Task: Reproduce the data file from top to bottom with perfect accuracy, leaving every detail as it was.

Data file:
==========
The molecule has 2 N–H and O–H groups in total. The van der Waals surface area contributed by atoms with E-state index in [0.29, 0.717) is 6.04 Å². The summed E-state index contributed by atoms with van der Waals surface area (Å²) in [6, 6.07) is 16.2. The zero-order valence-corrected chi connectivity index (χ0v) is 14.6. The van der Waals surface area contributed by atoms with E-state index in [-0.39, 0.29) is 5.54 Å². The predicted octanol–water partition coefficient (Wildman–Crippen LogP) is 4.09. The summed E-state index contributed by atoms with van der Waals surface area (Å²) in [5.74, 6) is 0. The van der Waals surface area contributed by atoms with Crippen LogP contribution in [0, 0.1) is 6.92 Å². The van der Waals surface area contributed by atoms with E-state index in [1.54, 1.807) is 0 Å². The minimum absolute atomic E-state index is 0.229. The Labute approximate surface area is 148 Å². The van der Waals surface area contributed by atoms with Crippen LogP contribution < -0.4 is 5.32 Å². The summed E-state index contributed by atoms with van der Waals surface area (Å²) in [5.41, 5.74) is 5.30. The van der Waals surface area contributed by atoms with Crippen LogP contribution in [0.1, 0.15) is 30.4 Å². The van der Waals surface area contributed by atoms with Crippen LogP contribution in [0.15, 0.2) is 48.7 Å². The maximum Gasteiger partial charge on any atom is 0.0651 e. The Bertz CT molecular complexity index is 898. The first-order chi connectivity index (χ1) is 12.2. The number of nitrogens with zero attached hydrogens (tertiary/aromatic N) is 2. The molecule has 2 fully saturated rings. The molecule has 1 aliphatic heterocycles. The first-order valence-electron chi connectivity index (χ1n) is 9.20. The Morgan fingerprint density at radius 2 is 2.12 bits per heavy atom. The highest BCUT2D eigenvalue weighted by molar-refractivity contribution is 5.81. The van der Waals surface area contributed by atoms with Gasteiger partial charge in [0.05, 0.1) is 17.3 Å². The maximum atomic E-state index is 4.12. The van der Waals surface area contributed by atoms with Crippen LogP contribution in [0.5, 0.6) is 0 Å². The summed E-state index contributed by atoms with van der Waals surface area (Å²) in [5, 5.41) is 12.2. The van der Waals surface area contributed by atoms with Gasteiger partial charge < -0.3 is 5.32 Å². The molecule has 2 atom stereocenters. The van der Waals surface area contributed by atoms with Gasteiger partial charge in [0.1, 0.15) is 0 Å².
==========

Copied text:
The molecule has 2 N–H and O–H groups in total. The van der Waals surface area contributed by atoms with E-state index in [0.29, 0.717) is 6.04 Å². The summed E-state index contributed by atoms with van der Waals surface area (Å²) in [6, 6.07) is 16.2. The zero-order valence-corrected chi connectivity index (χ0v) is 14.6. The van der Waals surface area contributed by atoms with E-state index in [-0.39, 0.29) is 5.54 Å². The predicted octanol–water partition coefficient (Wildman–Crippen LogP) is 4.09. The summed E-state index contributed by atoms with van der Waals surface area (Å²) in [5.74, 6) is 0. The van der Waals surface area contributed by atoms with Crippen LogP contribution in [0, 0.1) is 6.92 Å². The van der Waals surface area contributed by atoms with E-state index in [1.54, 1.807) is 0 Å². The minimum absolute atomic E-state index is 0.229. The Labute approximate surface area is 148 Å². The van der Waals surface area contributed by atoms with Crippen LogP contribution < -0.4 is 5.32 Å². The summed E-state index contributed by atoms with van der Waals surface area (Å²) in [5.41, 5.74) is 5.30. The van der Waals surface area contributed by atoms with Crippen LogP contribution in [0.1, 0.15) is 30.4 Å². The van der Waals surface area contributed by atoms with Crippen LogP contribution in [0.15, 0.2) is 48.7 Å². The maximum Gasteiger partial charge on any atom is 0.0651 e. The Bertz CT molecular complexity index is 898. The first-order chi connectivity index (χ1) is 12.2. The number of nitrogens with zero attached hydrogens (tertiary/aromatic N) is 2. The molecule has 2 fully saturated rings. The molecule has 1 aliphatic heterocycles. The first-order valence-electron chi connectivity index (χ1n) is 9.20. The Morgan fingerprint density at radius 2 is 2.12 bits per heavy atom. The highest BCUT2D eigenvalue weighted by molar-refractivity contribution is 5.81. The van der Waals surface area contributed by atoms with Gasteiger partial charge in [0.05, 0.1) is 17.3 Å². The maximum atomic E-state index is 4.12. The van der Waals surface area contributed by atoms with Crippen LogP contribution in [0.5, 0.6) is 0 Å². The summed E-state index contributed by atoms with van der Waals surface area (Å²) in [5, 5.41) is 12.2. The van der Waals surface area contributed by atoms with Gasteiger partial charge < -0.3 is 5.32 Å². The molecule has 2 atom stereocenters. The van der Waals surface area contributed by atoms with Gasteiger partial charge in [0.1, 0.15) is 0 Å².